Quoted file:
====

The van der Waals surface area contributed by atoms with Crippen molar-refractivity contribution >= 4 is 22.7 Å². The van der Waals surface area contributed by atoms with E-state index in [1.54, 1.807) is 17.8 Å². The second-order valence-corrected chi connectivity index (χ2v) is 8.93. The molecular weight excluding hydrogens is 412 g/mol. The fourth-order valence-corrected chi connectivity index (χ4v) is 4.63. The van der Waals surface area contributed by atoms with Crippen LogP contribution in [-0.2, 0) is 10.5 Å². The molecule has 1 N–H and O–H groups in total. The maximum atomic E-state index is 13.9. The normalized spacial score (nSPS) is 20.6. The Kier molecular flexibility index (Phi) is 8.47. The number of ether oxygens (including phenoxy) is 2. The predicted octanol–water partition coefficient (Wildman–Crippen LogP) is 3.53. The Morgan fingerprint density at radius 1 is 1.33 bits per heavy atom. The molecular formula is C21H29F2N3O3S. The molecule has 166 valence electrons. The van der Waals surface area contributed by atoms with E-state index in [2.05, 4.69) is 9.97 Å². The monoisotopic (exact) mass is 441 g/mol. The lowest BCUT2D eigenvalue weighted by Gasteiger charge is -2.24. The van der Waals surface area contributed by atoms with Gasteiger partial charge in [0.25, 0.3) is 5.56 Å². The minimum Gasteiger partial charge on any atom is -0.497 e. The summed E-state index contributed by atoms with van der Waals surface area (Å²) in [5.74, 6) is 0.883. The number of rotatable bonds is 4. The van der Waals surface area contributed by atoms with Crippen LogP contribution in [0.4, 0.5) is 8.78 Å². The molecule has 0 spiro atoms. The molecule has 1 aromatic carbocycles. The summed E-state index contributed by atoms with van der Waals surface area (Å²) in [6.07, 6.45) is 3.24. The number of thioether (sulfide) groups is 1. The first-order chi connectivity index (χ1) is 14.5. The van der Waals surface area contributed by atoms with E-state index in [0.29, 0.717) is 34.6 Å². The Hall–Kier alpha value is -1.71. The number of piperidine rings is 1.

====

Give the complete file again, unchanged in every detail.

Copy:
The van der Waals surface area contributed by atoms with Crippen molar-refractivity contribution >= 4 is 22.7 Å². The van der Waals surface area contributed by atoms with E-state index in [1.54, 1.807) is 17.8 Å². The second-order valence-corrected chi connectivity index (χ2v) is 8.93. The molecular weight excluding hydrogens is 412 g/mol. The fourth-order valence-corrected chi connectivity index (χ4v) is 4.63. The van der Waals surface area contributed by atoms with Crippen LogP contribution in [-0.2, 0) is 10.5 Å². The molecule has 1 N–H and O–H groups in total. The maximum atomic E-state index is 13.9. The normalized spacial score (nSPS) is 20.6. The Kier molecular flexibility index (Phi) is 8.47. The number of ether oxygens (including phenoxy) is 2. The predicted octanol–water partition coefficient (Wildman–Crippen LogP) is 3.53. The Morgan fingerprint density at radius 1 is 1.33 bits per heavy atom. The molecular formula is C21H29F2N3O3S. The molecule has 166 valence electrons. The van der Waals surface area contributed by atoms with E-state index in [2.05, 4.69) is 9.97 Å². The monoisotopic (exact) mass is 441 g/mol. The lowest BCUT2D eigenvalue weighted by Gasteiger charge is -2.24. The van der Waals surface area contributed by atoms with Gasteiger partial charge in [0.25, 0.3) is 5.56 Å². The minimum Gasteiger partial charge on any atom is -0.497 e. The summed E-state index contributed by atoms with van der Waals surface area (Å²) in [5.74, 6) is 0.883. The number of rotatable bonds is 4. The van der Waals surface area contributed by atoms with Crippen LogP contribution in [0.4, 0.5) is 8.78 Å². The molecule has 0 spiro atoms. The molecule has 1 aromatic carbocycles. The summed E-state index contributed by atoms with van der Waals surface area (Å²) in [6.07, 6.45) is 3.24. The number of thioether (sulfide) groups is 1. The first-order chi connectivity index (χ1) is 14.5. The van der Waals surface area contributed by atoms with E-state index in [0.29, 0.717) is 34.6 Å². The Hall–Kier alpha value is -1.71. The number of piperidine rings is 1.